Guided by tikkun olam, Phyllis Wiggins is a voice for veterans | Wisconsin Jewish Chronicle

Guided by tikkun olam, Phyllis Wiggins is a voice for veterans

Phyllis Wiggins, a Grafton resident, understands the tolls that military service can have on a veteran. That is why she became a veterans service officer with the national Jewish War Veterans, to advocate for those who need a voice, she said.

Racked with student loan debt after obtaining a master’s degree, Wiggins enlisted in the United States Army with an eight-year contract — with six years of active duty — for the opportunity to give back and be debt free.

But two years into her service, Wiggins said she experienced the unthinkable. She recounts that she was framed by a fellow soldier in Germany, who was perhaps trying to divert attention from their own actions. She said she was held by U.S. authorities for the alleged crime, and she tells a tale of stressful confusion, living without enough information. Wiggins has military paperwork consistent with this story.

But she was cleared, she said, and then served four more years in the Army. Despite the harrowing experience, she had honorable discharge paperwork to share with the Chronicle.

“It floored me to be somewhere where I’m considered one of the greatest defenders of justice because I’m a soldier, and then to be treated so unjustly,” Wiggins said.

As soon as she finished her service, Wiggins joined the Jewish War Veterans with a lifetime membership. JWV National Commander Colonel Nelson L. Mellitz said that Wiggins’ background has been vetted. “I wish I knew her when she was in Germany at that time. In addition to the Jewish chaplain that helped her, we would have helped her,” Mellitz said.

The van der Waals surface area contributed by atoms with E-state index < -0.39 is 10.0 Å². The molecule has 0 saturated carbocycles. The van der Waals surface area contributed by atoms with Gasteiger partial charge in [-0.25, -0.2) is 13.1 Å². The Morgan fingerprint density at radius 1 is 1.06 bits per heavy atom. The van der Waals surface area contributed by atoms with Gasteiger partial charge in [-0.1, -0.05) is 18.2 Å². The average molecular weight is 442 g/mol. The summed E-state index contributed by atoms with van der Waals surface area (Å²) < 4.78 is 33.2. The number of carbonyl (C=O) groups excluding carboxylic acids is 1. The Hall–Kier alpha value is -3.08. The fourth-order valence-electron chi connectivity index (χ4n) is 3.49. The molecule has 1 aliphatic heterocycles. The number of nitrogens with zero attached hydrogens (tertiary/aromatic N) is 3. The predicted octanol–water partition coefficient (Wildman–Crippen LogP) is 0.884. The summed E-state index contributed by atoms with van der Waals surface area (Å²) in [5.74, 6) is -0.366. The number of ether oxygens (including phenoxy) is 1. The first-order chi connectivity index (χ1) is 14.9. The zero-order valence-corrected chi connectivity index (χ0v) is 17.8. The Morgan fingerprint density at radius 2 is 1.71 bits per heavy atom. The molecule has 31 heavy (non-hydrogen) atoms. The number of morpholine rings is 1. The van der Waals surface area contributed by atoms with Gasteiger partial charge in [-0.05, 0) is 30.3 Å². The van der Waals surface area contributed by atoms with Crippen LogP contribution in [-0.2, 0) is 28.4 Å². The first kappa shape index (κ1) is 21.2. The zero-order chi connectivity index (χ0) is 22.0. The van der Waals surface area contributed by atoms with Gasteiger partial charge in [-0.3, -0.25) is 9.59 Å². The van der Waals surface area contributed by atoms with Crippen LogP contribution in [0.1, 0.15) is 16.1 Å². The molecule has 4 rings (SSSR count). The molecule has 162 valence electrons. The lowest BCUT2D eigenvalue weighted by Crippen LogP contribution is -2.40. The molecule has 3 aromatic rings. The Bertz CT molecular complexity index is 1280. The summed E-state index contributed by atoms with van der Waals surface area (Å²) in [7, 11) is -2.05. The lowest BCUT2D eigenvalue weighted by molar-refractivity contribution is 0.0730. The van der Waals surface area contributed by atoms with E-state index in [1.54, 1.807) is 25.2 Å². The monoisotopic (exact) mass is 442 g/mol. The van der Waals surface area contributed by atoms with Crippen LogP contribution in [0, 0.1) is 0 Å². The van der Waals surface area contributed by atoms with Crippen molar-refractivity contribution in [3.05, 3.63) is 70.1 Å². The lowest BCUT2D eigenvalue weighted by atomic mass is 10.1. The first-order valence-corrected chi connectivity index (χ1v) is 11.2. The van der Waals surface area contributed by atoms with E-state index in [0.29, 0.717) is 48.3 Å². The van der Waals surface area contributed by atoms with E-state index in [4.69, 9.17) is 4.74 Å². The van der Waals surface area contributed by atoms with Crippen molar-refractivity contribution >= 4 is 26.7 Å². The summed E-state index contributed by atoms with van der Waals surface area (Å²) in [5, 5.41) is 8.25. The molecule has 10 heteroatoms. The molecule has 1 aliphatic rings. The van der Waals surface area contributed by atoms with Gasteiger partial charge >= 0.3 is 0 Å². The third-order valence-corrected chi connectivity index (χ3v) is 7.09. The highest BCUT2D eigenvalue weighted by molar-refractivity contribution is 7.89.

Though raised in a fundamental Christian family, she said Judaism appealed to her from a young age and she identified with Jewish traditions and practices.

“I was grateful that Judaism teaches you that it’s okay to remember,” Wiggins said. “It’s okay to remember the bad things that happened to you. But I didn’t have to let it negatively impact my life. Because I could have come home and been bitter and angry and resentful. But I hung onto tikkun olam — that is what kept me going through all of that. I hung onto tikkun olam, that I am here to make this world a better place.”

While hospitalized in the VA hospital post-service, Wiggins became an advocate for those on her ward who couldn’t speak for themselves, calling various veterans organizations to provide assistance. It was through her efforts that the hospital began to provide snacks that could be eaten at any time — because she realized that veterans did not have a way to eat after the kitchen closed.

Eventually, she undertook the training and accreditation process to become a veterans service officer through both the Jewish War Veterans and the Disabled American Veterans. With that title, Wiggins is able to assist fellow veterans who are struggling to get benefits or navigate the Department of Veterans Affairs. Wiggins is one of seven veteran service officers with the Jewish War Veterans, according to Mellitz.

“We help people find what they are entitled to. We help people get to the answer,” Wiggins said.

According to Kim Queen, post commander of the Jewish War Veterans department of Wisconsin, it is rare for a woman to be a veterans service officer with the organization nationally.

“I am proud to be a fellow veteran with her,” Queen said. “She’s out there in the community. She helps veterans wherever she can.”

Wiggins continues to advocate for Jewish veterans in the Wisconsin area who need assistance navigating a complex system. She wants veterans to know it is always okay to ask for help.

“I have no desire to see a veteran locked away — even in the silos of his or her own mind — without somebody to fight for them,” Wiggins said.

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Are you a veteran in need of assistance? Contact the Jewish War Veterans at